You Had Better Make These Investing Moves OR ELSE

Photo credit: Erich Ferdinand, CC BY 2.0.

Today in “hey, everyone’s coming up with these lists of financial advice,” we go to Time’s Money section:

MONEY has put together a checklist of seven important steps to take now before the year ends to set your investment portfolio up for 2018 and beyond.

I am already feeling a little embarrassed because the only investing-related to-do I have for this year is “put $5,500 into my Roth IRA,” but maybe I’ll be able to add one of these seven steps to my list.

Chances are, you got a slight bump in pay this year—perhaps a modest cost-of-living adjustment or a merit raise. Average pay for American workers rose a little over 2% over the past 12 months.

If you can, boost your 401(k) savings rate by that amount in the new year.

Actually, my income went down by $20,000 this year, thanks for asking. (To be fair, not every year can be an $88K freelance year, and I’m still earning more than I was two years ago.)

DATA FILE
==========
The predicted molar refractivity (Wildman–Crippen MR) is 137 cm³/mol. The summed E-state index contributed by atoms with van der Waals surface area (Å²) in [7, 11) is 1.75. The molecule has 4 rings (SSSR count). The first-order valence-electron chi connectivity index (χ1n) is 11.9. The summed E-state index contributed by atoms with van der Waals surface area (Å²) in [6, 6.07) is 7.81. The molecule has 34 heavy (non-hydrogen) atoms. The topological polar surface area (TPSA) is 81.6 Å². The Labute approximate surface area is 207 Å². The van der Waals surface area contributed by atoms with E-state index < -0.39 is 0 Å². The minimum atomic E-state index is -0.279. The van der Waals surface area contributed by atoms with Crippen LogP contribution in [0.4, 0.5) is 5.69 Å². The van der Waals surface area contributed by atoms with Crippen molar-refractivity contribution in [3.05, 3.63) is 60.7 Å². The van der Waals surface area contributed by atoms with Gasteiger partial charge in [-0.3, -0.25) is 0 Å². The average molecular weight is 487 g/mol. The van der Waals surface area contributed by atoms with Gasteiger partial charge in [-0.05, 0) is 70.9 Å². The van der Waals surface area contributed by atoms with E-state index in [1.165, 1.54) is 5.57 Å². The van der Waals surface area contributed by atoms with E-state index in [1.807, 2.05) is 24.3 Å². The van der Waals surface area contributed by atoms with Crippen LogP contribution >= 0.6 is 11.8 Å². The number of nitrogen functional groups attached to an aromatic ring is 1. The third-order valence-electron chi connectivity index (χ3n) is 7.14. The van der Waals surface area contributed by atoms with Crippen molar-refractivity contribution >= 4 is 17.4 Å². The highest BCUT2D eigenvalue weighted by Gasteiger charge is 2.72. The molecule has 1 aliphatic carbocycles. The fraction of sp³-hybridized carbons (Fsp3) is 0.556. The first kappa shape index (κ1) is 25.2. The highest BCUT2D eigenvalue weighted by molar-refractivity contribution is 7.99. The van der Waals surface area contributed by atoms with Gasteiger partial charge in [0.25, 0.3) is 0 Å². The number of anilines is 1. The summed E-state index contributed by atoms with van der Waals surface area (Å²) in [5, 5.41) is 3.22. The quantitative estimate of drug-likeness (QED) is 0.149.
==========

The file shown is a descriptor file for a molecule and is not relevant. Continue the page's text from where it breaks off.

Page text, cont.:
But let’s do the math on this advice. If your income went up by 2 percent in 2017—say, from $50,000 to $51,000—you’re also supposed to increase your 401(k) savings by 2 percent. MONEY suggests that if you were previously saving 8 percent, increase it to 10 percent, which in this case would mean going from saving $4,000 of your $50K income to $5,100 of your $51K income.

However, that means your leftover income would drop from $46,000 to $45,900. (Pretax.) That in itself isn’t that big of a deal, but the modest cost-of-living raise you just received was supposed to go to the increased cost of living. How are you going to pay for that?

(I know, I know, save your raises. But then you have to keep continually looking for ways to lower your cost of living, and I’m proof that it isn’t that easy.)

Maybe this is why MONEY suggests you put 2017’s raise towards 2018’s 401(k) contributions; they’re assuming you’ll get another 2 percent raise in the new year, which in this example would boost your salary to $52,020 and your pretax income after a $5,100 401(k) contribution to $46,920. I don’t know.

Still, as we all did with that NYT financial to-do list, feel free to peruse MONEY’s list and let us know whether you’ll be putting any of its tips into action.

Support The Billfold

The Billfold continues to exist thanks to support from our readers. Help us continue to do our work by making a monthly pledge on Patreon or a one-time-only contribution through PayPal.